Article revised on 17 July 2016
Chapter 3: THE PEOPLE
Section 3: Elected members
Could Italy and Netherlands create mixed delegations during a split 2017-2018 term?
On 28 June 2016, after five rounds of inconclusive balloting in the GA for the remaining vacancy on the Council allocated to the Western European and Other States Group (WEOG), Italy and the Netherlands announced their intention to “split” the 2017-2018 Council term, with Italy serving in 2017 and the Netherlands in 2018, subject to agreement within WEOG (see related article on this site).
Subsequently, commentators wondered to what extent each of the two countries might be able to participate in private Council proceedings during the year when it is not an official member of the Council.
In this connection, on page 155, the book details past cases when a Council member included in its delegation a national from another country of its regional group, beginning with an interesting arrangement with respect to credentials initiated by Brazil and Argentina in 2004. As was reported in the press, Brazil’s Foreign Ministry announced that it would include an Argentinian national in its delegation during Brazil’s 2004–2005 term on the Council. The arrangement required the Brazilian Government to submit a letter to the United Nations requesting that the Argentinian national be accredited to Brazil’s delegation.
Although no official precedent had previously occurred in the Security Council, similar arrangements had been made with respect to UN bodies such as ECOSOC. Under the Vienna Convention on Diplomatic Relations of 1961, the composition of a Member State’s delegation is the sovereign prerogative of that Member State. There is thus no prohibition against the inclusion of non-nationals on the delegation of a State, provided that a representative does not serve on two delegations simultaneously.
Brazil’s arrangement with Argentina was replicated two years later when Argentina, having been elected to the Council for 2006–2007, accredited a Brazilian national as part of its delegation. No legal objections were raised by other Council members in either instance, although disapproval was expressed informally by some, including with respect to the issue of confidentiality. Nonetheless, subsequently a similar arrangement was put into place by two countries of another regional group.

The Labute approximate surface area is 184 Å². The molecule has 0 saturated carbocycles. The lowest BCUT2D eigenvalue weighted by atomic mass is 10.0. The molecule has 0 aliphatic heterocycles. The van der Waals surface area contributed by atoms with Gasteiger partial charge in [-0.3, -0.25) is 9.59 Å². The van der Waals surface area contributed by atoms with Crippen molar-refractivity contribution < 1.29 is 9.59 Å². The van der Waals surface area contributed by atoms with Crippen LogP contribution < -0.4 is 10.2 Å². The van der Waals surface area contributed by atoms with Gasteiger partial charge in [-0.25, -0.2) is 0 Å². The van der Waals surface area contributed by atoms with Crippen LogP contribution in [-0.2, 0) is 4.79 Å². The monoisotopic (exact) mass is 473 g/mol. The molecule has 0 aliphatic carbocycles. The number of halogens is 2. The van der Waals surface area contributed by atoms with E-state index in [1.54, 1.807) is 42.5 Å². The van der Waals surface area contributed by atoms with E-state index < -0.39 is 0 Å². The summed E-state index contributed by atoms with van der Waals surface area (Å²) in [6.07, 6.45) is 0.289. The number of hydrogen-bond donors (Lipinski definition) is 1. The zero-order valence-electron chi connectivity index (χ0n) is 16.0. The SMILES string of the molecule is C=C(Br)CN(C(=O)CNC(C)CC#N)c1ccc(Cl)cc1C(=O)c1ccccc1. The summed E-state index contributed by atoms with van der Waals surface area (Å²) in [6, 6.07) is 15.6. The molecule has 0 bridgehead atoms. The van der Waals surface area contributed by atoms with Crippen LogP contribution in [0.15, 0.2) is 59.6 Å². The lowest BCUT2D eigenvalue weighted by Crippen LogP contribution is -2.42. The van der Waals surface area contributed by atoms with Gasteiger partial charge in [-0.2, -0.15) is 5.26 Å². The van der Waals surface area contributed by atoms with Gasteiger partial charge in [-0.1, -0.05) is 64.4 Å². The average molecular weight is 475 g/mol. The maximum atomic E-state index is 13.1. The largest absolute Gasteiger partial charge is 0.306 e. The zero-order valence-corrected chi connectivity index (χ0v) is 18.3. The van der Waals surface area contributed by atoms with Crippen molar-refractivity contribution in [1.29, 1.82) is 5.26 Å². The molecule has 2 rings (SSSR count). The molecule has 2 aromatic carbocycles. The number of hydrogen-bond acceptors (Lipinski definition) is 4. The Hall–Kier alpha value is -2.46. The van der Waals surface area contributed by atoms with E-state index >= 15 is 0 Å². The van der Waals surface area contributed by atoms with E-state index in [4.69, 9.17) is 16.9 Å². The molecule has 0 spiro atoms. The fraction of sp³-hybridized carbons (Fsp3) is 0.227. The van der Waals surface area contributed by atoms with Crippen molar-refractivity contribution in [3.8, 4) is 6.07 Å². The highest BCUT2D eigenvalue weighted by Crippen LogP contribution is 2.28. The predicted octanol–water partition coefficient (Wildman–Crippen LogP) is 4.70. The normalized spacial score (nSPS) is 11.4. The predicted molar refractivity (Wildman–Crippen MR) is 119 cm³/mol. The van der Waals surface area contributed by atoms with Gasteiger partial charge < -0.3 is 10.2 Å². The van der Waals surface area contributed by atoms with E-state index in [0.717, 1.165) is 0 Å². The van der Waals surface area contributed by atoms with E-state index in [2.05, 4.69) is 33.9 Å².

An attempt, however, to accredit a representative of a regional organization as part of a Council delegation failed. After its election to the Council for 2007–2008, Italy sought to integrate an EU representative into its delegation. Reportedly this initiative “met with firm opposition from France and the UK and a lukewarm reception from Germany”, which would be EU President at the beginning of Italy’s Council term, and the idea was abandoned. (Nicoletta Pirozzi, “Italy’s mandate at the UN Security Council (2007–2008): A missed opportunity?”, in Jan Wouters, Edith Drieskens, and Sven Biscop (eds.), Belgium in the UN Security Council: Reflections on the 2007–2008 Membership, Antwerp, Intersentia, 2009, p. 66).
It was originally thought that the Argentinian and Brazilian nationals accredited, respectively, to the Brazilian and Argentinian delegations might serve merely as advisers and not speak or vote on the behalf of those delegations. But in fact, the Argentinian diplomat, Martín García Moritán (now Argentina’s UN Permanent Representative) spoke on Brazil’s behalf at formal Council meetings and informal consultations about once each month. For example, he delivered a statement for Brazil at a meeting on “The situation between Eritrea and Ethiopia” (S/PV.5032) and at a meeting on “Women and peace and security” (S/PV.5066). Similarly, the Brazilian diplomat, Fernando Apparicio da Silva, spoke on behalf of Argentina during a formal meeting in 2006 on “The situation in Timor-Leste” (S/PV.5432).
The Argentinian and Brazilian nationals also voted on behalf of the delegation to which they were accredited in several instances. For example, Mr. García Martín voted on behalf of Brazil in favour of resolution 1552 (2004) on the Democratic Republic of the Congo (S/PV.5011). And Mr. Apparicio da Silva voted on behalf of Argentina in favour of such resolutions as 1690 (2006) on Timor-Leste (S/PV.5469), 1689 (2006) on Liberia (S/PV.5468), and 1729 (2006) on the situation in the Middle East (S/PV.5596).
(This update supplements page 155 of the book.)